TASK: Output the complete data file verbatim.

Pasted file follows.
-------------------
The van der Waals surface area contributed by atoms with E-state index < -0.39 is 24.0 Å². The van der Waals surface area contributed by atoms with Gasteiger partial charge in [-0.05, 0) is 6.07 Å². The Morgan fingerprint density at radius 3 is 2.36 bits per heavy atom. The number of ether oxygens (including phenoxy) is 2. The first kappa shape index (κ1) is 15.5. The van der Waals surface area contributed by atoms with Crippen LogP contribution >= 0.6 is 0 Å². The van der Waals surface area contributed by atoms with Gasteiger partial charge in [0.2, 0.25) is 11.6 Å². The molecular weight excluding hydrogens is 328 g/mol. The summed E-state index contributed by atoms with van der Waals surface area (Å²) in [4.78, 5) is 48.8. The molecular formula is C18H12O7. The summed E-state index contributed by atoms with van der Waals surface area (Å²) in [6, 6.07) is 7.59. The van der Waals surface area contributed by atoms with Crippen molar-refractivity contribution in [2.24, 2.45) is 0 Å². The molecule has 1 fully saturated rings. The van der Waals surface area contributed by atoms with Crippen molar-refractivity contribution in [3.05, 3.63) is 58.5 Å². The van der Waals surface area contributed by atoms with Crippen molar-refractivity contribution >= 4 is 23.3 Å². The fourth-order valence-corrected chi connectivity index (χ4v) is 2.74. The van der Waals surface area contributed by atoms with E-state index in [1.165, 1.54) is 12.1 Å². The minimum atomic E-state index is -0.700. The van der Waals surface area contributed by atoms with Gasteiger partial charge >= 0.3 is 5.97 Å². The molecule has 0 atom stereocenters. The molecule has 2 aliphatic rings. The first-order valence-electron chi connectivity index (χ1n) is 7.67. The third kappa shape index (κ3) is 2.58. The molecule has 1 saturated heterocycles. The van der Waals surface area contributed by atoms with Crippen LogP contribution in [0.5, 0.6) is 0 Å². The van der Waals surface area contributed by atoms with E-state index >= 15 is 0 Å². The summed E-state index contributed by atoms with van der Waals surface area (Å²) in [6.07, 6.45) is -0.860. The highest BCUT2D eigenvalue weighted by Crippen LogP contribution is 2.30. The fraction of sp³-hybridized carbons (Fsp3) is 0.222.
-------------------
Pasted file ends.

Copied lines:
The van der Waals surface area contributed by atoms with E-state index < -0.39 is 24.0 Å². The van der Waals surface area contributed by atoms with Gasteiger partial charge in [-0.05, 0) is 6.07 Å². The Morgan fingerprint density at radius 3 is 2.36 bits per heavy atom. The number of ether oxygens (including phenoxy) is 2. The first kappa shape index (κ1) is 15.5. The van der Waals surface area contributed by atoms with Crippen LogP contribution >= 0.6 is 0 Å². The van der Waals surface area contributed by atoms with Gasteiger partial charge in [0.2, 0.25) is 11.6 Å². The molecular weight excluding hydrogens is 328 g/mol. The summed E-state index contributed by atoms with van der Waals surface area (Å²) in [4.78, 5) is 48.8. The molecular formula is C18H12O7. The summed E-state index contributed by atoms with van der Waals surface area (Å²) in [6, 6.07) is 7.59. The van der Waals surface area contributed by atoms with Crippen molar-refractivity contribution in [2.24, 2.45) is 0 Å². The molecule has 1 fully saturated rings. The van der Waals surface area contributed by atoms with Crippen molar-refractivity contribution in [3.05, 3.63) is 58.5 Å². The van der Waals surface area contributed by atoms with Crippen molar-refractivity contribution >= 4 is 23.3 Å². The fourth-order valence-corrected chi connectivity index (χ4v) is 2.74. The van der Waals surface area contributed by atoms with E-state index in [1.165, 1.54) is 12.1 Å². The minimum atomic E-state index is -0.700. The van der Waals surface area contributed by atoms with Gasteiger partial charge >= 0.3 is 5.97 Å². The molecule has 0 atom stereocenters. The molecule has 2 aliphatic rings. The first-order valence-electron chi connectivity index (χ1n) is 7.67. The third kappa shape index (κ3) is 2.58. The molecule has 1 saturated heterocycles. The van der Waals surface area contributed by atoms with Crippen LogP contribution in [0.5, 0.6) is 0 Å². The van der Waals surface area contributed by atoms with E-state index >= 15 is 0 Å². The summed E-state index contributed by atoms with van der Waals surface area (Å²) in [6.07, 6.45) is -0.860. The highest BCUT2D eigenvalue weighted by Crippen LogP contribution is 2.30. The fraction of sp³-hybridized carbons (Fsp3) is 0.222.